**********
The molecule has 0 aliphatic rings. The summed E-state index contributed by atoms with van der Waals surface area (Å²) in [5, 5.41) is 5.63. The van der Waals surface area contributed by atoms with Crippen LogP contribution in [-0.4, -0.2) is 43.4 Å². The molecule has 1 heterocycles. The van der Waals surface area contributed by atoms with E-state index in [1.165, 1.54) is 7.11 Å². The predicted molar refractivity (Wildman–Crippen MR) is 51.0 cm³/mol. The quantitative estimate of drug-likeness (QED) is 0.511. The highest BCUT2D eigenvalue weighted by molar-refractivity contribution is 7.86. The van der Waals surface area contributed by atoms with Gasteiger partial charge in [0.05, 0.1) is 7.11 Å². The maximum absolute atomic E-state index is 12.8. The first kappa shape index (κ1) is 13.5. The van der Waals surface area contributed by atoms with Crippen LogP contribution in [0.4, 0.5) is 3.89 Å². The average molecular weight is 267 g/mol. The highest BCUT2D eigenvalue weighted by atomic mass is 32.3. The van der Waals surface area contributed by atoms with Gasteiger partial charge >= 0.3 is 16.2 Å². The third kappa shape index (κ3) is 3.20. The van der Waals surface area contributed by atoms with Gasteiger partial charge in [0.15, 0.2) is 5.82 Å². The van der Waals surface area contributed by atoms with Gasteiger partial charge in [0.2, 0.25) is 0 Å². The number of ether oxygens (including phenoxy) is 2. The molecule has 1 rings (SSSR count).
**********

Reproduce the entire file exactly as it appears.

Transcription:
The molecule has 0 aliphatic rings. The summed E-state index contributed by atoms with van der Waals surface area (Å²) in [5, 5.41) is 5.63. The van der Waals surface area contributed by atoms with Crippen LogP contribution in [-0.4, -0.2) is 43.4 Å². The molecule has 1 heterocycles. The van der Waals surface area contributed by atoms with E-state index in [1.165, 1.54) is 7.11 Å². The predicted molar refractivity (Wildman–Crippen MR) is 51.0 cm³/mol. The quantitative estimate of drug-likeness (QED) is 0.511. The highest BCUT2D eigenvalue weighted by molar-refractivity contribution is 7.86. The van der Waals surface area contributed by atoms with Gasteiger partial charge in [0.05, 0.1) is 7.11 Å². The maximum absolute atomic E-state index is 12.8. The first kappa shape index (κ1) is 13.5. The van der Waals surface area contributed by atoms with Crippen LogP contribution in [0.4, 0.5) is 3.89 Å². The average molecular weight is 267 g/mol. The highest BCUT2D eigenvalue weighted by atomic mass is 32.3. The van der Waals surface area contributed by atoms with Gasteiger partial charge >= 0.3 is 16.2 Å². The third kappa shape index (κ3) is 3.20. The van der Waals surface area contributed by atoms with Gasteiger partial charge in [0.15, 0.2) is 5.82 Å². The van der Waals surface area contributed by atoms with Gasteiger partial charge in [0.2, 0.25) is 0 Å². The number of ether oxygens (including phenoxy) is 2. The molecule has 1 rings (SSSR count).